Baker played a virtually identical role in the LWT comedy series Not On Your Nellie (1974–75). In this series she played Nellie Pickersgill, who moves to London from the North to run her ailing father's pub. However the series was short-lived and, by this time, Baker was again finding it difficult to remember her lines and was also refusing to attend rehearsals. After suing the production company for an on-set injury in which she broke her leg (after slipping on beer on the set), the series ended, as did her television acting career.
Baker recreated her variety act in an episode of the BBC series The Good Old Days in 1976.
In an unusual coda to her musical career, she teamed with Arthur Mullard in 1978 to record a comedy version of "You're the One That I Want" from the film Grease. Baker and Mullard, then aged 73 and 68, dressed in wigs and costumes similar to the John Travolta and Olivia Newton-John characters from Grease and appeared on the BBC show Top of the Pops and the Granada Television music show for children Get It Together. The pair recorded an album of pop covers entitled Band on the Trot.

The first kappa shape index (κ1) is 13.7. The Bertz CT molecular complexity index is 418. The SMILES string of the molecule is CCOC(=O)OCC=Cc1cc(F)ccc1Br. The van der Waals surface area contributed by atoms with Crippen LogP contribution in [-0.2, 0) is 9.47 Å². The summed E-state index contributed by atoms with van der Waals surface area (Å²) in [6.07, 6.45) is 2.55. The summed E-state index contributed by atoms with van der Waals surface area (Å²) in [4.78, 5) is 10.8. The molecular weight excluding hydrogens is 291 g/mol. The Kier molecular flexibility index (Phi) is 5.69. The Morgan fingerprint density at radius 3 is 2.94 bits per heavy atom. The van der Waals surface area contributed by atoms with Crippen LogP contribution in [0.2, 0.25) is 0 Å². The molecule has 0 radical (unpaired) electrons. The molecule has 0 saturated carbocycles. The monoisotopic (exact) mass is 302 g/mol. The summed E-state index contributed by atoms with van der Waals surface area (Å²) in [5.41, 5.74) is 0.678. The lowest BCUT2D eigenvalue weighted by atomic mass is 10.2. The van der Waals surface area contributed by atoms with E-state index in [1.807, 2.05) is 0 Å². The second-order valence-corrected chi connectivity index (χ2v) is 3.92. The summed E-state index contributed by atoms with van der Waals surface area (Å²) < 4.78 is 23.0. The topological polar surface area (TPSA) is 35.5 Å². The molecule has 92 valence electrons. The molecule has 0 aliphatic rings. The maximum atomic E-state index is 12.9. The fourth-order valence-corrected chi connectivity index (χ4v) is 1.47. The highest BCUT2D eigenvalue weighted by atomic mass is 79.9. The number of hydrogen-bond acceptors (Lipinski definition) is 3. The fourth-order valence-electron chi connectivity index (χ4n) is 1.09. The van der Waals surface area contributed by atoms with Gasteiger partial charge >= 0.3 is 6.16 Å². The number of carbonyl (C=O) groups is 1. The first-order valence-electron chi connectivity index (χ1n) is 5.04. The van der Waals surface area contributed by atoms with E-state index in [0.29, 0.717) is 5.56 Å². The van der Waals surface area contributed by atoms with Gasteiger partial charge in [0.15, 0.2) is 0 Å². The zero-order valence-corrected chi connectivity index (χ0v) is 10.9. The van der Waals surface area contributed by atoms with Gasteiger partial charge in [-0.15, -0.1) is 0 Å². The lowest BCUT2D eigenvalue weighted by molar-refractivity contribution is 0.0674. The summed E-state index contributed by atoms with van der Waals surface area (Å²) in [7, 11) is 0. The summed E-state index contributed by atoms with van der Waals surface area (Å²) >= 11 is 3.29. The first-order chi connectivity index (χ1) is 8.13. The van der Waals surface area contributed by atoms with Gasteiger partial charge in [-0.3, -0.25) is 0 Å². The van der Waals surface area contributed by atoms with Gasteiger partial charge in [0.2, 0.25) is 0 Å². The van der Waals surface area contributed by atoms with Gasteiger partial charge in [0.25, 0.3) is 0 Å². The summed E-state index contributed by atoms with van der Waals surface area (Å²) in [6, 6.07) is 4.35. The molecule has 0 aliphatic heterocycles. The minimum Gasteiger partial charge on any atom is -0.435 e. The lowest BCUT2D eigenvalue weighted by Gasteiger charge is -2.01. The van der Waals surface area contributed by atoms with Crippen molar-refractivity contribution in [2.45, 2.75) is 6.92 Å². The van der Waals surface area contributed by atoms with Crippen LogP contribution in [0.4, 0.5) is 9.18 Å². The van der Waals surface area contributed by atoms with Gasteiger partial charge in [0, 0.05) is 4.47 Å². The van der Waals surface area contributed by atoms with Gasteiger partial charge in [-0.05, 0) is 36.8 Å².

Her final television appearance came the same year in an episode of the BBC arts documentary show Omnibus about comediennes, broadcast on 28 December 1978.
Personal life and death
On Christmas Eve 1961, Baker was hit by a passing car that mounted the pavement in London's Charing Cross Road, not far from her then home at Ridgemount Gardens in Holborn. Left with a broken toe and bruising, Baker claimed she was unable to work for 34 weeks and that the accident had left her with "a waddle". She sued the driver of the vehicle for damages and loss of earnings. Baker refused a settlement offer of £4,000 and took the matter to the High Court where she was initially awarded £2,921 in 1964, but this was increased to £4,073 (plus costs) at an appeal hearing in 1965.